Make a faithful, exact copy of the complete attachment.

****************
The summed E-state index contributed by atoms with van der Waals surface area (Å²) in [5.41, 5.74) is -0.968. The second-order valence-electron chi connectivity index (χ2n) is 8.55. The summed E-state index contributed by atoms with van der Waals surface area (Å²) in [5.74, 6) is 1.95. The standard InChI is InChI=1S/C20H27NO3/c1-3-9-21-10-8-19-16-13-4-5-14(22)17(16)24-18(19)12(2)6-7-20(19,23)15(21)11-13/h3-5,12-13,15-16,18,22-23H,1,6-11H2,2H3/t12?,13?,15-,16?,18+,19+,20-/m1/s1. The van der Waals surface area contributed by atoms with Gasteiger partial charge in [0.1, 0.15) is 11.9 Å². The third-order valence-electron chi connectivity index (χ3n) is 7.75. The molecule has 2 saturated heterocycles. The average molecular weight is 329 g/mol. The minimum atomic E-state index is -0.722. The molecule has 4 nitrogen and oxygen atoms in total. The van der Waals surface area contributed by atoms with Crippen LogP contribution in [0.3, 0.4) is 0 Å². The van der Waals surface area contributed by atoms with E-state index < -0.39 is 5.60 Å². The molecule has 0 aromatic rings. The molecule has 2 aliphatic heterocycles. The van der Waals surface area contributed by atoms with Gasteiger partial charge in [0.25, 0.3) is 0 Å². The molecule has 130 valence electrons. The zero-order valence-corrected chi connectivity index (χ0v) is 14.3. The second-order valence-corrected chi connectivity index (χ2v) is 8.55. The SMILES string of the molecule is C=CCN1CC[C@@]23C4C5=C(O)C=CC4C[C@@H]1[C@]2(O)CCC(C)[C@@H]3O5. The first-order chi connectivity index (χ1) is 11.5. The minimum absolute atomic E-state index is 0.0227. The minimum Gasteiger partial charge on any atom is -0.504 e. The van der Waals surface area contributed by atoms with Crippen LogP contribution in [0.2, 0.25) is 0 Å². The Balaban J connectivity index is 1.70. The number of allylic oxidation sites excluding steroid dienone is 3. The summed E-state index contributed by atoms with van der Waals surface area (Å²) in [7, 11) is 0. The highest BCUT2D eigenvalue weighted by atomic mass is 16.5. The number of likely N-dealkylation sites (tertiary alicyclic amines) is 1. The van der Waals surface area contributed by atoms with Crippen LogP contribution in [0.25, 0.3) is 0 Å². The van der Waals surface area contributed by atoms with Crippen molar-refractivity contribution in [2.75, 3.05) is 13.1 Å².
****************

The summed E-state index contributed by atoms with van der Waals surface area (Å²) in [5.41, 5.74) is -0.968. The second-order valence-electron chi connectivity index (χ2n) is 8.55. The summed E-state index contributed by atoms with van der Waals surface area (Å²) in [5.74, 6) is 1.95. The standard InChI is InChI=1S/C20H27NO3/c1-3-9-21-10-8-19-16-13-4-5-14(22)17(16)24-18(19)12(2)6-7-20(19,23)15(21)11-13/h3-5,12-13,15-16,18,22-23H,1,6-11H2,2H3/t12?,13?,15-,16?,18+,19+,20-/m1/s1. The van der Waals surface area contributed by atoms with Gasteiger partial charge in [0.1, 0.15) is 11.9 Å². The third-order valence-electron chi connectivity index (χ3n) is 7.75. The molecule has 2 saturated heterocycles. The average molecular weight is 329 g/mol. The minimum atomic E-state index is -0.722. The molecule has 4 nitrogen and oxygen atoms in total. The van der Waals surface area contributed by atoms with Crippen LogP contribution in [0.3, 0.4) is 0 Å². The van der Waals surface area contributed by atoms with E-state index < -0.39 is 5.60 Å². The molecule has 0 aromatic rings. The molecule has 2 aliphatic heterocycles. The van der Waals surface area contributed by atoms with Gasteiger partial charge in [0.25, 0.3) is 0 Å². The molecule has 130 valence electrons. The zero-order valence-corrected chi connectivity index (χ0v) is 14.3. The second-order valence-corrected chi connectivity index (χ2v) is 8.55. The SMILES string of the molecule is C=CCN1CC[C@@]23C4C5=C(O)C=CC4C[C@@H]1[C@]2(O)CCC(C)[C@@H]3O5. The first-order chi connectivity index (χ1) is 11.5. The minimum absolute atomic E-state index is 0.0227. The minimum Gasteiger partial charge on any atom is -0.504 e. The van der Waals surface area contributed by atoms with Crippen LogP contribution in [0.2, 0.25) is 0 Å². The Balaban J connectivity index is 1.70. The number of allylic oxidation sites excluding steroid dienone is 3. The summed E-state index contributed by atoms with van der Waals surface area (Å²) in [7, 11) is 0. The highest BCUT2D eigenvalue weighted by atomic mass is 16.5. The number of likely N-dealkylation sites (tertiary alicyclic amines) is 1. The van der Waals surface area contributed by atoms with Crippen LogP contribution in [0.25, 0.3) is 0 Å². The van der Waals surface area contributed by atoms with Crippen molar-refractivity contribution in [2.75, 3.05) is 13.1 Å².